Return of Blood to the Heart Blood leaving the capillary networks returns in the venous system to the heart, and even picks up some speed along the way, despite factors that work against its return. Blood flows in a closed system and must continually move forward as the heart contracts. However, by the time blood arrives in the veins, little force remains from the heart’s pumping action. Also, because the veins expand easily under pressure, blood tends to pool in the veins. Considerable amounts of blood are normally stored in these vessels. Finally, the force of gravity works against upward flow from regions below the heart. Several mechanisms help to overcome these forces and promote blood’s return to the heart in the venous system. These are:
* Contraction of skeletal muscles. As skeletal muscles contract, they compress the veins and squeeze blood forward (Fig. 11-12).
* Valves in the veins prevent back flow and keep blood flowing toward the heart.
* Breathing. Pressure changes in the abdominal and thoracic cavities during breathing also promote blood return in the venous system. During inhalation, the diaphragm flattens and puts pressure on the large abdominal veins. At the same time, chest expansion causes pressure to drop in the thorax. Together, these actions serve to both push and pull blood through these cavities and return it to the heart.
As evidence of these effects, if a person stands completely motionless, especially on a hot day when the superficial vessels dilate, enough blood can accumulate in the lower extremities to cause fainting from insufficient oxygen to the brain.
Figure 11-12 Role of skeletal muscles and valves in blood return. (A) Contracting skeletal muscle compresses the vein and drives blood forward, opening the proximal valve, while the distal valve closes to prevent backflow of blood. (B) When the muscle relaxes again, the distal valve opens, and the proximal valve closes until blood moving in the vein forces it open again.
The ventricles regularly pump blood into the arteries about 70 to 80 times a minute. The force of ventricular contraction starts a wave of increased pressure that begins at the heart and travels along the arteries. This wave, called the pulse, can be felt in any artery that is relatively close to the surface, particularly if the vessel can be pressed down against a bone.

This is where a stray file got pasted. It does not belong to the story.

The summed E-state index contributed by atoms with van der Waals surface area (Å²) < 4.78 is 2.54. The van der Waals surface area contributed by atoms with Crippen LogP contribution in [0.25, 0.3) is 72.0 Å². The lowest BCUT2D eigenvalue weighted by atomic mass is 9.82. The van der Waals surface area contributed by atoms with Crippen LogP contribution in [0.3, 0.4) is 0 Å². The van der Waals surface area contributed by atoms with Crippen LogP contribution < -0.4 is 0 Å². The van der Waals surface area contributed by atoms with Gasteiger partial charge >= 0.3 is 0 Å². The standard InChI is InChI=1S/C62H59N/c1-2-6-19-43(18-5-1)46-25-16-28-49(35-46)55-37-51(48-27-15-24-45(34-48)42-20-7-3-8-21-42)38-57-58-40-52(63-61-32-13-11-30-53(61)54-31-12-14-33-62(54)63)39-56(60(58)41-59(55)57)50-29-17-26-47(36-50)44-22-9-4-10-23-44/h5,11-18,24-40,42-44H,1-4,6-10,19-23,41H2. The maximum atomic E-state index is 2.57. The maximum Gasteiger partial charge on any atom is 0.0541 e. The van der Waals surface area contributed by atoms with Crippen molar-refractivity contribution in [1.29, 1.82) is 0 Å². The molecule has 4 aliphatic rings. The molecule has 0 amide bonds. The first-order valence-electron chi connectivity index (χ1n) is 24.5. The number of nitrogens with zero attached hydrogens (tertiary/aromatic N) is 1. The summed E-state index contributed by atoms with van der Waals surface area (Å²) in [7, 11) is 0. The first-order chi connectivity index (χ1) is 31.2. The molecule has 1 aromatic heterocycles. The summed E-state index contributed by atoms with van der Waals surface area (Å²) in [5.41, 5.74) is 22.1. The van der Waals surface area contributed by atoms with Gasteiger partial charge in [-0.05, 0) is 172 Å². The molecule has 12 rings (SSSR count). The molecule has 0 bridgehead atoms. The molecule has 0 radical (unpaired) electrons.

At the wrist, the radial artery passes over the bone on the forearm’s thumb side, and the pulse is most commonly obtained here. Other vessels sometimes used for taking the pulse are the carotid artery in the neck and the dorsalis pedis on the top of the foot. Normally, the pulse rate is the same as the heart rate, but if a heartbeat is abnormally weak, or if the artery is obstructed, the beat may not be detected as a pulse. In checking another person’s pulse, it is important to use your second or third finger. If you use your thumb, you may find that you are getting your own pulse. When taking a pulse, it is important to gauge the strength as well as the regularity and rate.
Pulse Rate Various factors may influence the pulse rate:
* The pulse is somewhat faster in small people than in large people and usually is slightly faster in women than in men.
* In a newborn infant, the rate may be from 120 to 140 beats/minute. As the child grows, the rate tends to become slower.
* Muscular activity influences the pulse rate. During sleep, the pulse may slow down to 60 beats/minute, whereas during strenuous exercise, the rate may go up to well over 100 beats/minute. For a person in good condition, the pulse does not go up as rapidly as it does in an inactive person, and it returns to a resting rate more quickly after exercise.
* Emotional disturbances may increase the pulse rate.
* In many infections, the pulse rate increases with the increase in temperature.
* An excessive amount of secretion from the thyroid gland may cause a rapid pulse.